Government Roads, Subsidies, and the Costs of Fracking
Thanks to the extraction of oil through hydraulic fracturing, also known as fracking, the US is not only on its way to being energy independent, but is predicted to become a net exporter of oil and gas by 2025. Serious drilling operations have yet to be started in the Utica Shale, which underlies much of the northeastern part of the US, which is said to contain the richest deposits of natural gas and crude oil in the country. With the excavations in North Dakota’s Bakken Shale alone, enough gas had been discovered to carry on for generations ahead. And since 2008, natural gas prices have decreased by almost 75 percent.
Some of the original pioneers of fracking are impressive in their entrepreneurial and technical skills. Among fracking’s innovators, including Harold Hamm, Aubrey McClendon, Tom Ward, and George Mitchell, few have a college degree or any experience in geology or oil drilling, and are simply examples of the creative energies that are unleashed by the market. Nonetheless, the fracking industry is most certainly not a free-market industry and can be heavily dependent on government subsidies. Mitchell’s impact on the development of fracking technology, for example, is sometimes regarded as equal to Henry Ford’s impact on the automobile, but Mitchell was well known throughout the ’80s and ’90s for petitioning the federal government for increased support. Due to his successful track record in the Eastern Shales Project, the Department of Energy granted Mitchell a fat check to develop technologies that drill deeper into the earth.
In 1980, the Section 29 tax credit for “unconventional gas” companies was started. It supported large investments into infrastructure to carry out drilling operations, and it later led to tripling in production of nonconventional gas. It was during the late ’90s that fracking technology’s big breakthrough came, with the creation of “slickwater” — the industry-standard controversial blend of chemicals that are used in groundwater injections. The fluid is crucial in creating cracks in the thick sediment rock quickly, and wide enough for the gas to leak upwards and be collected. Before its breakthrough, slickwater had been the recipient of federal aid for over twenty-five years.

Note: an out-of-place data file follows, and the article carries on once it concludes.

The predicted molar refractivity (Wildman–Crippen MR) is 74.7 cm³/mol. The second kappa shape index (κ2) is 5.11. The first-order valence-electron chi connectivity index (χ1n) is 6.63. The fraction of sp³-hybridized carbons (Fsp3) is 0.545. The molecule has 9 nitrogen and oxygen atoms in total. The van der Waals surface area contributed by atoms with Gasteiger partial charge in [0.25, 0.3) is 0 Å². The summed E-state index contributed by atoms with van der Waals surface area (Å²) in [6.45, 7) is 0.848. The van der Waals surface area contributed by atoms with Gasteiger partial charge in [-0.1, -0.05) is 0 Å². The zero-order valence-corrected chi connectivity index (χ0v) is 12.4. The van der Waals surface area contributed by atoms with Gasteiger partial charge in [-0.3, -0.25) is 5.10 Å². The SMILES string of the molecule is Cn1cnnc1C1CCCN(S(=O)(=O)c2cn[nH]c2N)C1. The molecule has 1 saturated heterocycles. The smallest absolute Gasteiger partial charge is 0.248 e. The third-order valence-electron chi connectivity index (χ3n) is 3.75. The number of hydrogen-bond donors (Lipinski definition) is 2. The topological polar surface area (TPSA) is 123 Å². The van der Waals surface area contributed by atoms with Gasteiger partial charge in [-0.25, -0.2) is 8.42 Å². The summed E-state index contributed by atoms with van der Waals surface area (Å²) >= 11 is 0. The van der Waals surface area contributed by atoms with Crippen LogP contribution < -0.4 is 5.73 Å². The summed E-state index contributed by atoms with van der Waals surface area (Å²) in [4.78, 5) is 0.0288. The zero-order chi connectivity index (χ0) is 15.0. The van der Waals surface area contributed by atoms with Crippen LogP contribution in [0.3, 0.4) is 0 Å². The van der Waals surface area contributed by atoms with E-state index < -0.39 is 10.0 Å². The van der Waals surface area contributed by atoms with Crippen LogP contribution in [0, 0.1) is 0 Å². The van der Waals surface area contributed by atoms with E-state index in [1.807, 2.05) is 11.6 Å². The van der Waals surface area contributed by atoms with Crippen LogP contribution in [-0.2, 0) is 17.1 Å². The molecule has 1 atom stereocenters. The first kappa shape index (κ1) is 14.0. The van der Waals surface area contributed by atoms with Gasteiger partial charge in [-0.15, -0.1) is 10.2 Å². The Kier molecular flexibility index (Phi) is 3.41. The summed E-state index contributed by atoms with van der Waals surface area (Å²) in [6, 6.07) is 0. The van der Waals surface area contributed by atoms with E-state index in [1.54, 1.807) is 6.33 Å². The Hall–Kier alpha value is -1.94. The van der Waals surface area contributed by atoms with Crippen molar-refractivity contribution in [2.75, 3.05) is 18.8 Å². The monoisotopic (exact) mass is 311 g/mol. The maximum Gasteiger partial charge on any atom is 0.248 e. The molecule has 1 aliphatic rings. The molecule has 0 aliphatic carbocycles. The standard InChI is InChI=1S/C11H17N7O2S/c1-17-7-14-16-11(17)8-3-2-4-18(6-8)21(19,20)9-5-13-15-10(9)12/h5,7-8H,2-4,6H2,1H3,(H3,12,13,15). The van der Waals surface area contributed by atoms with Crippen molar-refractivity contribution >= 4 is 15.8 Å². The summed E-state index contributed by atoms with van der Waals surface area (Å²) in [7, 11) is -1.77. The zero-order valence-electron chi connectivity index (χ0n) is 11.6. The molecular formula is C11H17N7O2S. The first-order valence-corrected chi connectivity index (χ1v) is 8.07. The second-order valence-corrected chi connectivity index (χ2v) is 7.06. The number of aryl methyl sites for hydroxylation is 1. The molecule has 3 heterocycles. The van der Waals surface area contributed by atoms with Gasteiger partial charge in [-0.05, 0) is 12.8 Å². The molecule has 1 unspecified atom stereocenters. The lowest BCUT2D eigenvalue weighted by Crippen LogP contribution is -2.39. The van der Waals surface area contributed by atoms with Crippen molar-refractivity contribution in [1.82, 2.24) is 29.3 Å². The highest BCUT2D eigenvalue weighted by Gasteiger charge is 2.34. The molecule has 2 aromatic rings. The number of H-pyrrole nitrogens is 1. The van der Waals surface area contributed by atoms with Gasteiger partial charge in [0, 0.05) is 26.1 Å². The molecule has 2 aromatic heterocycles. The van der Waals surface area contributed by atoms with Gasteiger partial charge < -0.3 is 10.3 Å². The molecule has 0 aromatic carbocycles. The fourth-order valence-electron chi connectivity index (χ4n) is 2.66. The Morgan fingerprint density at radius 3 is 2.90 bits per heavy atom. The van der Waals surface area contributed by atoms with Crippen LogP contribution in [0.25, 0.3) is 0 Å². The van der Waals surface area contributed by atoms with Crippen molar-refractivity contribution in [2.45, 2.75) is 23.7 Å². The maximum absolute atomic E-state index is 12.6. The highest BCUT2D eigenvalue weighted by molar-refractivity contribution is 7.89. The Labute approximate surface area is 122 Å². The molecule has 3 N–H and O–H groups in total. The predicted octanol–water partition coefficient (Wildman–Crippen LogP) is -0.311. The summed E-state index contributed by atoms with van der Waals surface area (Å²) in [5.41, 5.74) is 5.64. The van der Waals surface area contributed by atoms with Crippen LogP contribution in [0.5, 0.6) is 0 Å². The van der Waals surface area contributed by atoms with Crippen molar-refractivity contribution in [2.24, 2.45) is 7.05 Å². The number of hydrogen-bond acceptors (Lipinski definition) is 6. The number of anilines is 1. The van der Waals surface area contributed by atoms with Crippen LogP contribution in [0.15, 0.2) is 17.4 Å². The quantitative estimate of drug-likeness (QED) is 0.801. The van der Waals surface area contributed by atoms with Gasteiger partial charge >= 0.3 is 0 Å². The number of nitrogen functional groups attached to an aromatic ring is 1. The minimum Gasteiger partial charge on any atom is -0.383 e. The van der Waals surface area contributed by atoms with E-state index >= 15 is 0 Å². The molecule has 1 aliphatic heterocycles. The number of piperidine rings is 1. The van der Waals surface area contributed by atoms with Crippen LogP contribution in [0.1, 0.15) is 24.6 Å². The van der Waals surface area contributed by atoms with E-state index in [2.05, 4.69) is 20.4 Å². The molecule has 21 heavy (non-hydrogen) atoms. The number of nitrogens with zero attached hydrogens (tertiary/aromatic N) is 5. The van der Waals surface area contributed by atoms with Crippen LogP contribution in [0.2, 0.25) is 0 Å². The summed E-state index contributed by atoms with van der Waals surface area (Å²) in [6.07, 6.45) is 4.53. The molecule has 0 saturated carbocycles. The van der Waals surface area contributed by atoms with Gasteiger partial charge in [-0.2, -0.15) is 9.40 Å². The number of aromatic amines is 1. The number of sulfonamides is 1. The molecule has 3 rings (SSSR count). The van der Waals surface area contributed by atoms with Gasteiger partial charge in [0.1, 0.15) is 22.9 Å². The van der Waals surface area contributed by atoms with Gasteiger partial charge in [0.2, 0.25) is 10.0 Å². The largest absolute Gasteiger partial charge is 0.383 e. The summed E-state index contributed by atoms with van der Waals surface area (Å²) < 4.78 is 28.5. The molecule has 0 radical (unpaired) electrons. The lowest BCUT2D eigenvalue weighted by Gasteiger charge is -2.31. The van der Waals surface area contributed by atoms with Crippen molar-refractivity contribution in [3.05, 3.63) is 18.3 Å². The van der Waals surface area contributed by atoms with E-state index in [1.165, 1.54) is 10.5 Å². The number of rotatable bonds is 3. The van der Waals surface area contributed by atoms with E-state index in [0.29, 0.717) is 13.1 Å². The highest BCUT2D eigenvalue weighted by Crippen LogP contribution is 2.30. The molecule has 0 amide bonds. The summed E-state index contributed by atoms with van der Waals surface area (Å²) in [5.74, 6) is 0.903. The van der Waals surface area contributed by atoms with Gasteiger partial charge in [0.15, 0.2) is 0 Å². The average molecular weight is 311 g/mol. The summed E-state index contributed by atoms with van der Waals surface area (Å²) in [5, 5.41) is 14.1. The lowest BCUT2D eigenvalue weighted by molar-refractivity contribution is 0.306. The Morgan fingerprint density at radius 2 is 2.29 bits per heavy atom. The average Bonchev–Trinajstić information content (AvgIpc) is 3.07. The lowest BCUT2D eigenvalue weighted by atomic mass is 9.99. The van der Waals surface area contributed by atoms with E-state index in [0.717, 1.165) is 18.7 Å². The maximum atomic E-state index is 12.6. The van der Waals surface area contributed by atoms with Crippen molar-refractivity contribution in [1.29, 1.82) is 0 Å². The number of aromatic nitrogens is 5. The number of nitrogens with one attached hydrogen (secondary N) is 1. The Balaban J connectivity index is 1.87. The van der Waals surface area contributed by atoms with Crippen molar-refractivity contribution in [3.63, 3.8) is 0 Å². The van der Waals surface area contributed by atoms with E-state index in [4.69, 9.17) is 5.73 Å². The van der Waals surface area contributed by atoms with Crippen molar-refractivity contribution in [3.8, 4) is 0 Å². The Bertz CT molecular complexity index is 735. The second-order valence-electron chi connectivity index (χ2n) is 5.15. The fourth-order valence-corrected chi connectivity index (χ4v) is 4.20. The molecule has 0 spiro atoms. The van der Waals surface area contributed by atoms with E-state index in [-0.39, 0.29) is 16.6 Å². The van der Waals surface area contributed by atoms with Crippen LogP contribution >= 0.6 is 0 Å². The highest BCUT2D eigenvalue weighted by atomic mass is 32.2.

The State initiatives taken on fracking issues go back to the 1950s before natural gas became the favored household fuel. Over three decades, from the shale fields of Texas and Wyoming to the Marcellus in the East, the federal government contributed more than $100 million to develop fracking R&D projects, and billions more in tax breaks. As of 2013, the natural gas and petroleum industry account for roughly $3.2 billion in federal energy subsidies. Halliburton, along with two other companies (Apache and Chesapeake), dominate nearly 63 percent of the American pressure-pumping market. In 2005, the Bush administration implemented the Safe Drinking Water Act which exempted natural gas drilling on federal land, and allowed drilling companies a loophole to not have to disclose the chemicals used in excavations.
Meanwhile, there are real reasons to be concerned about the impact of fracking operations, including its impact on the environment and on infrastructure. As alarming as the environmental and health issues are concerning the carcinogenic (and radioactive) material found in fracking waste, the greatest economic cost comes to the taxpayer-funded roads. As a matter of fact, the cost of the road damage due to oil carrying heavy-haulers running night and day have surpassed the tax revenues generated by fracking in most states.
Indeed, many of the oil wells are located on federal land, so it shouldn’t be beyond our comprehension as to why the bureaucracy throws out any consideration of the capital stock of the roads. In an interview with the director of Cornell’s local roads program, he states that “It’s like the Wild West on those roads,” and “Everybody is making up their own rules.” It is more likely, however, that problems are due not so much to a lack of “rules,” but to a lack of true respect for private property when matters of ownership are confused and obscured by government when it comes to federal lands, private property, and mineral rights.
If roads were private, as was the land surrounding them, only through experience, a working price system, and trial and error, could an owner calculate the true cost of oil drilling. Furthermore, property owners would be motivated to ensure that fracking’s profitability would be sufficient enough to fix the severe wear-and-tear of the roads after drilling. Could fracking be sustained without subsidies and without free use of finite and fragile infrastructure? That remains unclear.
Although now more of our energy is coming from renewable and nuclear energy, oil and gas subsidies continue to be substantial, and since the latter are finite resources, more attention needs to be paid toward what will power up our future in the long term. Even Penn State geologist Terry Englelder, who is a leading proponent of fracking admits, “It cannot provide long term solutions.”